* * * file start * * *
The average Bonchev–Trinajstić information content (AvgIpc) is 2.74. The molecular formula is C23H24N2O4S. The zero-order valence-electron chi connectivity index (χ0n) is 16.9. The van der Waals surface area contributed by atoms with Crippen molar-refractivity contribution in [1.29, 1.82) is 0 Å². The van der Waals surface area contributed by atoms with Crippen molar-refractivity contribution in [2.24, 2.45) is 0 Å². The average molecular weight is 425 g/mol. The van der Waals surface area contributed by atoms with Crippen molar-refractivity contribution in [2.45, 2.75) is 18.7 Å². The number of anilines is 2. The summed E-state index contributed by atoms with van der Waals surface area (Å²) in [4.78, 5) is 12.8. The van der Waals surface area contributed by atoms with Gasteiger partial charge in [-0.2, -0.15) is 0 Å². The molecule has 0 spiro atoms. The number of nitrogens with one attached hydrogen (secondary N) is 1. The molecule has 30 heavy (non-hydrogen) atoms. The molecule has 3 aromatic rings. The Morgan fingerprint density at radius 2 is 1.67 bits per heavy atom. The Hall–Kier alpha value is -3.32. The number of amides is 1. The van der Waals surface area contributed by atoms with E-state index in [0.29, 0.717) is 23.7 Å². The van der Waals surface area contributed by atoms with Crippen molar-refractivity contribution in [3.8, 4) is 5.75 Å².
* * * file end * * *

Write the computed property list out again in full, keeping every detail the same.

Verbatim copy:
The average Bonchev–Trinajstić information content (AvgIpc) is 2.74. The molecular formula is C23H24N2O4S. The zero-order valence-electron chi connectivity index (χ0n) is 16.9. The van der Waals surface area contributed by atoms with Crippen molar-refractivity contribution in [1.29, 1.82) is 0 Å². The van der Waals surface area contributed by atoms with Crippen molar-refractivity contribution in [2.24, 2.45) is 0 Å². The average molecular weight is 425 g/mol. The van der Waals surface area contributed by atoms with Crippen molar-refractivity contribution in [2.45, 2.75) is 18.7 Å². The number of anilines is 2. The summed E-state index contributed by atoms with van der Waals surface area (Å²) in [4.78, 5) is 12.8. The van der Waals surface area contributed by atoms with Gasteiger partial charge in [-0.2, -0.15) is 0 Å². The molecule has 0 spiro atoms. The number of nitrogens with one attached hydrogen (secondary N) is 1. The molecule has 30 heavy (non-hydrogen) atoms. The molecule has 3 aromatic rings. The Morgan fingerprint density at radius 2 is 1.67 bits per heavy atom. The Hall–Kier alpha value is -3.32. The number of amides is 1. The van der Waals surface area contributed by atoms with E-state index in [0.29, 0.717) is 23.7 Å². The van der Waals surface area contributed by atoms with Crippen molar-refractivity contribution in [3.8, 4) is 5.75 Å².